Lemon-Scented Gum (Eucalyptus citriodora)
|Common Name||Latin Name||Plant Family|
A lemon-scented essential oil is obtained from the leaves[4, 46, 77, 269]. It is used, especially in perfumery but also medicinally[61, 152]. The leaves yield between 0.5 to 2.0% essential oil. This species is a very rich source of citronella, which is much used in the perfumery industry[4, 156]. Some batches of the essential oil contain 98% citronella. Glabrous leaves may contain oil with 65.5% citronellal, 12.2% citronellol, and 3.6% isopulegol; hairy leaves contain more oil with 86.6- 90.1% citronellal, 4.6 – 6.0% citronellol, and 0.7 – 0.8% isopulegol, 1-pinene, b-pinene, and isovaleric aldehyde are also recovered.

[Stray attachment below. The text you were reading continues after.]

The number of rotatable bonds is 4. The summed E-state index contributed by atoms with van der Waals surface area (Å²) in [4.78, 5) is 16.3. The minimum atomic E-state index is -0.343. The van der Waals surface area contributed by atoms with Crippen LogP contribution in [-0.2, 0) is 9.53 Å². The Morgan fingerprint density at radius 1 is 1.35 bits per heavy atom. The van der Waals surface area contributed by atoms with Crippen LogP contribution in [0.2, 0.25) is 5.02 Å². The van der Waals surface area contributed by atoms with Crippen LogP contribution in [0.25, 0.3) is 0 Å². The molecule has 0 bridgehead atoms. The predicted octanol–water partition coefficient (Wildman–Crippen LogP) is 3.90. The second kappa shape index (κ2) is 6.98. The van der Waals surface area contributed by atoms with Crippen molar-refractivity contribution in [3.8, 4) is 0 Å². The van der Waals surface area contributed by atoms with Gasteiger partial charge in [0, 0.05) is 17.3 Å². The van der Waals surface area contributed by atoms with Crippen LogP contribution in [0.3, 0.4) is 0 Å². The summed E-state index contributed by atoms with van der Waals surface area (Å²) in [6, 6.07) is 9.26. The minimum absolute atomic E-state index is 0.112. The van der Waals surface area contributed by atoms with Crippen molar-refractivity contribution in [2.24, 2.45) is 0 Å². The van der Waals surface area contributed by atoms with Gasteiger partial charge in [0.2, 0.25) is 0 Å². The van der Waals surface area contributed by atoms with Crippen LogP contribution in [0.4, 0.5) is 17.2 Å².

The leaves and the essential oil are used as an insect repellent. The leaves are also an ingredient of pot-pourri.
The bark may contain up to 12% tannin.
The wood is good for saw-timber and is used for general construction, poles, railroad ties, and tool handles[61, 269]. Firewood yields run 10 – 21 m3/ha/yr. The hard heavy wood (sp. grav. 0.75 – 1.1) burns steadily and makes a good charcoal with an ash content of 1 – 2%.
Cultivation & Habitat
Become ungovernable, break the chains of the matrix; grow and forage your own food and medicine.
*None of the information on this website qualifies as professional medical advice. Take only what resonates with your heart and use your own personal responsibility for what’s best for you. For more information [brackets] , see bibliography.